Defenceman Sam Jardine believes it happened at the World Junior A Challenge.
The 18-year-old from Lacombe, Alta., thinks he first caught the eye of the Chicago Blackhawks while playing for Canada West in the tournament last year in Penticton, B.C.
That look had the Blackhawks tracking the Camrose Kodiak through the Alberta Junior Hockey League playoffs and RBC Cup national championship. Chicago drafted Jardine in the sixth round (169th overall) of the NHL draft in June.
The annual international tournament showcasing Canada's top Junior A players, as well as players from other countries, opens doors in hockey, Jardine says.
“It might have been where I got noticed for the first time and they were maybe able to keep notes on me through playoffs and RBC Cup,” Jardine said. “It promotes young players in Canada, no doubt about it, and gives kids an opportunity to play in front of pro-level scouts.
“I thought I had a pretty good tournament and I was able to carry that momentum into the rest of the season. I was fortunate enough to get a look from Chicago and they had the confidence to take me.”
The 2011 World Junior A Challenge opens Monday in Langley, B.C., featuring Sweden, Russia, the United States, Czech Republic and two teams from Canada – Canada East and Canada West.
The teams are made up of players born between 19.
Canada East faces the Czechs and three-time defending champion U.S. takes on Sweden to open the tournament. Canada West starts Tuesday against the Swedes and the Czechs take on Russia that day.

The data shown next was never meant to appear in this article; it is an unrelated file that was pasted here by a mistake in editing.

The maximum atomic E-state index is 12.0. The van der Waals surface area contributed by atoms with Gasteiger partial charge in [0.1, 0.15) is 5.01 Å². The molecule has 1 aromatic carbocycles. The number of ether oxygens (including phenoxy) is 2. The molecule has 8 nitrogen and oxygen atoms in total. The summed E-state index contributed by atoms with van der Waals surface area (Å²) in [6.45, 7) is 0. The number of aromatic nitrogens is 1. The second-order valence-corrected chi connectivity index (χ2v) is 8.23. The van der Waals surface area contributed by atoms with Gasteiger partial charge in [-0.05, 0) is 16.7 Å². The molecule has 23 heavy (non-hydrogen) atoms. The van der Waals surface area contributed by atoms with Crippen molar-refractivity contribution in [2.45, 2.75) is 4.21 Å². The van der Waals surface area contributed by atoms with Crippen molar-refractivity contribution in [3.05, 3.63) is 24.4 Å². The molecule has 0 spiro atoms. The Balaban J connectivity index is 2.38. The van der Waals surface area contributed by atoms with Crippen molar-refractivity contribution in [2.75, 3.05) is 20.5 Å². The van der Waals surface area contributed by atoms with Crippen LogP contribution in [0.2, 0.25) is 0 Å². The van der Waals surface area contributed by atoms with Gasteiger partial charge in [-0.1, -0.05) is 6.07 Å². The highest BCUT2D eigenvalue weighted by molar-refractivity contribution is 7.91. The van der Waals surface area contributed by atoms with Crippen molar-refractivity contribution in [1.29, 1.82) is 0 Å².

Notable players who have appeared in this tournament include Phoenix Coyotes forward Kyle Turris, Florida Panthers defenceman Dmitri Kulikov, Winnipeg Jets centre Alexander Burmistrov and Columbus Blue Jackets defenceman John Moore. First-round draft picks include Joe Colborne (Boston), Jaden Schwartz (St. Louis) and Nikita Filatov (Columbus).
Canada's players are the same age as those in the Quebec, Ontario and Western major junior hockey leagues. The main difference is NCAA schools view the QMJHL, OHL and WHL as professional and those players aren't eligible for NCAA scholarships.
Players in the Canadian Junior Hockey League are. Jardine has committed to play for Ohio State in 2012-13.
The six-foot-one, 190-pound defender is back at the World Junior A Challenge to lead Canada West to what he hopes is a better result in Langley.
Canada East fell 6-4 to the Americans in the gold-medal game as the U.S. triumphed for the third straight year.
Canada West didn't reach the final in Penticton for the first time in the five-year history of the tournament. Winners of the first two in 20, it lost to Switzerland in the bronze-medal game last year.
“That's a little frustrating,” Jardine admitted. “Just because you could sense the passion of the fans and you kind of got the sense you had let them down.
“It's something I've had in the back of my mind since that tournament ended, that this year is time for some redemption because finishing fourth place was just unacceptable.”
But the experience otherwise was a landmark in Jardine's career because he both donned a Canadian jersey and faced international competition for the first time in his hockey career.
“You think you're just competing with people from Canada to get to the next level, to get a college scholarship or to get to the NHL, but it's pretty eye-opening,” he said. “You've got another 10,000 people in Sweden, Switzerland and Russia trying to do exactly what you're trying to do.”
Okotoks defenceman Rhett Holland, Vernon defenceman Luke Juha and Penticton forward Travis St. Denis join Jardine as tournament veterans on Canada West, which draws players from Thunder Bay and west.
Canada East's players are drawn from Ontario, Quebec and Atlantic Canada. Cornwall forwards Tylor Spink and Tyson Spink as well as Oakville defender Phil Hampton are returning players from last year's tournament silver medallist.
The gold medal game Nov. 13 will be shown on TSN and RDS (check local listings).
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